It is an alteration in any of the base of a DNA sequence sometime‘s leading to a defective protein or prematurely terminated non-functional protein. Mutations are spontaneous in nature although rare. Example-Sickle cell haemoglobin has amino acid mutation of valine to glutamine in its beta chain.
Northern blot :- A gel-based laboratory procedure that locates mRNA sequences on a gel that are complementary to a piece of DNA used as a probe.
A virus for which the natural host is a bacterial cell.
Autonomously replicating extra-chromosomal circular DNA molecules, distinct from the normal bacterial genome and non essential for cell survival under nonselective conditions. Some plasmids are capable of integrating into the host genome. Number of artificially constructed plasmids are used as cloning vectors
Enzyme that catalyzes the synthesis of nucleic acids on preexisting nucleic acid templates, assembling RNA from ribonucleotides or DNA from deoxyribonucleotides.
Short preexisting polynucleotide chain(generally from 17-30 nucleotides in length) to which new deoxyribonucleotides can be added by DNA polymerase.
Single-stranded DNA or RNA molecules of specific base sequence, labeled either radioactively or immunologically. Used to detect the complementary base sequence by hybridization.
The nucleotide sequence upstream of a gene that acts as a signal for RNA polymerase binding.
Protein that recognizes specific, short nucleotide sequences and cuts DNA at those sites. Bacteria contain over 400 such enzymes that recognize and cut more than 100 different DNA sequences. See also:restriction enzyme cutting site
Variation between individuals in DNA fragment sizes cut by specific restriction enzymes; polymorphic sequences that result in RFLPs are used as markers on both physical maps and genetic linkage maps. RFLPs are usually caused by mutation at a cutting site. See also:marker, polymorphism
Presence of retroviral vectors, such as some viruses, which use their recombinant DNA to insert their genetic material into the chromosomes of the host's cells. The virus is then propogated by the host cell.
• A widely used method of determining the order of bases in DNA.
• The classical chain-termination method requires a single-stranded DNA template, a DNA primer, a DNA polymerase, normal deoxynucleotide triphosphates (dNTPs), and modified nucleotides (dideoxy NTPs) that terminate DNA strand elongation.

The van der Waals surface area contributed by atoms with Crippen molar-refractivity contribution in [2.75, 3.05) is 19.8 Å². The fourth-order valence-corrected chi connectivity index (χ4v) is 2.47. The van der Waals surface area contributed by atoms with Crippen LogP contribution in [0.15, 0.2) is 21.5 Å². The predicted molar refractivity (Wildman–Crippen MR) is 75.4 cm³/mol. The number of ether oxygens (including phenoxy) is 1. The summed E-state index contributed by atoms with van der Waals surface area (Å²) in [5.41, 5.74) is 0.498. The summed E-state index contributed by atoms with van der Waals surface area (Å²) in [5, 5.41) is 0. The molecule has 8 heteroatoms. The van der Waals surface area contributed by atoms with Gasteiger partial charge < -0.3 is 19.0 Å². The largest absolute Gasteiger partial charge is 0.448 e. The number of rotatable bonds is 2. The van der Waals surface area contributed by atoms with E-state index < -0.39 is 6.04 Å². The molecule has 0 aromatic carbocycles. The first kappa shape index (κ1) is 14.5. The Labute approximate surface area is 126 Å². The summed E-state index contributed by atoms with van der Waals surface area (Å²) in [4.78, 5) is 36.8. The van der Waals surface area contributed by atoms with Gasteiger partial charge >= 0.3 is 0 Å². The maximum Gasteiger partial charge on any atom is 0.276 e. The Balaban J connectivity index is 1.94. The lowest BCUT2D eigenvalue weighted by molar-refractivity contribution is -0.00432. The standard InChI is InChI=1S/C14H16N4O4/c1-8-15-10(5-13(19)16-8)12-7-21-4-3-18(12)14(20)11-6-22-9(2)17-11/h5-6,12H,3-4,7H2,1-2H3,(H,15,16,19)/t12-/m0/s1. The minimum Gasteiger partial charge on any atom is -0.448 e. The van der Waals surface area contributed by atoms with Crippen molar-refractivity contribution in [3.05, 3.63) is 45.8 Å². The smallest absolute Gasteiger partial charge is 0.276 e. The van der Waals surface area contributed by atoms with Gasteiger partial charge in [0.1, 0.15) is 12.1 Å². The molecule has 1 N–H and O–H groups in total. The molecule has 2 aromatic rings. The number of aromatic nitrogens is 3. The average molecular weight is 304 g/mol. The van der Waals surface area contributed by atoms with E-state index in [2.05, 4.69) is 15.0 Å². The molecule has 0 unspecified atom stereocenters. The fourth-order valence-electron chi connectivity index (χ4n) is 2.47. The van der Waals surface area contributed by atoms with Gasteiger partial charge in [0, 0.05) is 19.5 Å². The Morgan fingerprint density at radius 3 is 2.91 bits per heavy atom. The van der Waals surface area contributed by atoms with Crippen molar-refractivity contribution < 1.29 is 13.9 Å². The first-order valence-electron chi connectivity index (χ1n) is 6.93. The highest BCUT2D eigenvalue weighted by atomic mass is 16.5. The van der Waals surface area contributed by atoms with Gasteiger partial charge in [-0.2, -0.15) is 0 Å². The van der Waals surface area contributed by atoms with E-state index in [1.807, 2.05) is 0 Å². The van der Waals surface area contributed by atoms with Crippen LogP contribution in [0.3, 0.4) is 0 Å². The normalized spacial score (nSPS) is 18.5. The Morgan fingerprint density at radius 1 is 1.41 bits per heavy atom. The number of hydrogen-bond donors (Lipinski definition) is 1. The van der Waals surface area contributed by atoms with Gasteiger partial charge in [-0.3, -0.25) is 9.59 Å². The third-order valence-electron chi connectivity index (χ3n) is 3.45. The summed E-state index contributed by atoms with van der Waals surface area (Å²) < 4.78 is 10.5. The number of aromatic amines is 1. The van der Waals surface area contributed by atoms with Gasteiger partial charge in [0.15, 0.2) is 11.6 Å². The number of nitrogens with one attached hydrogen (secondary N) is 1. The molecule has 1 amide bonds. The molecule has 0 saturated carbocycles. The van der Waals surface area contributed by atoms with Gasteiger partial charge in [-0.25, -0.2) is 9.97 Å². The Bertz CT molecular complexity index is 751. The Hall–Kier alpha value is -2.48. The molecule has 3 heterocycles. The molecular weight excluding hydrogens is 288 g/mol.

• These ddNTPs will also be radioactively or fluorescently labelled for detection in automated sequencing machines. The DNA sample is divided into four separate sequencing reactions, containing all four of the standard deoxynucleotides (dATP, dGTP, dCTP and dTTP) and the DNA polymerase.
• To each reaction is added only one of the four dideoxynucleotides (ddATP, ddGTP, ddCTP, or ddTTP) which are the chain-terminating nucleotides, lacking a 3'-OH group required for the formation of a phosphodiester bond between two nucleotides, thus terminating DNA strand extension and resulting in DNA fragments of varying length.
See also:sequencing, shotgun sequencing
DNA sequence variations that occur when a single nucleotide (A, T, C, or G) in the genome sequence is
Hereditary disorder caused by a mutant allele of a single gene (e.g., Duchenne muscular dystrophy, retinoblastoma, sickle cell disease). See also:polygenic disorders
Technique Biotechnologist use to create mutation selectively, rather than that which occurs randomly in nature. Using this technique amino acids can be substituted in the expressed proteins making them more stable or functionally better.
Any cell in the body except gametes and their precursors.
Any cell in the body except gametes and their precursors.
Transfer by absorption of DNA fragments separated in electrophoretic gels to membrane filters for detection of specific base sequences by radio-labeled complementary probes.
An experimentally produced organism in which DNA has been artificially introduced and incorporated into the organism's germ line. See also:cell, DNA, gene, nucleus, germ line
A class of DNA sequences that can move from one chromosomal site to another.
Most common method to introduce rDNA into living cells. In this procedure, bacterial cells take up DNA from the surrounding environment. Many host cell organisms such as E.coli, yeast and mammalian cells do not readily take up foreign DNA and have to be chemically treated to become competent to do so. In 1970, Mandel and Higa found that E.coli cells become markedly competent to take up external DNA when suspended briefly in cold calcium chloride solution. CaCl2 known to increase the efficiency of DNA uptake to produce transformed bacterial cells. The divalent Ca2+ ions supposedly create transient pores on the bacterial cell wall by which the entry of foreign DNA is facilitated into the bacterial cells.
Another method to transfer rDNA into host cells involves mixing the foreign DNA with charged substances like calcium phosphate, cationic liposomes or DEAE dextran and overlaying on recipient animal cells.
DNA molecule, capable of replication in a host organism, into which a gene in inserted to construct a recombinant DNA molecule.
A technique used to identify and locate proteins based on their ability to bind to specific antibodies. See also:DNA, Northern blot, protein, RNA, Southern blotting
Constructed from yeast DNA, it is a vector used to clone large DNA fragments. See also:cloning vector, cosmid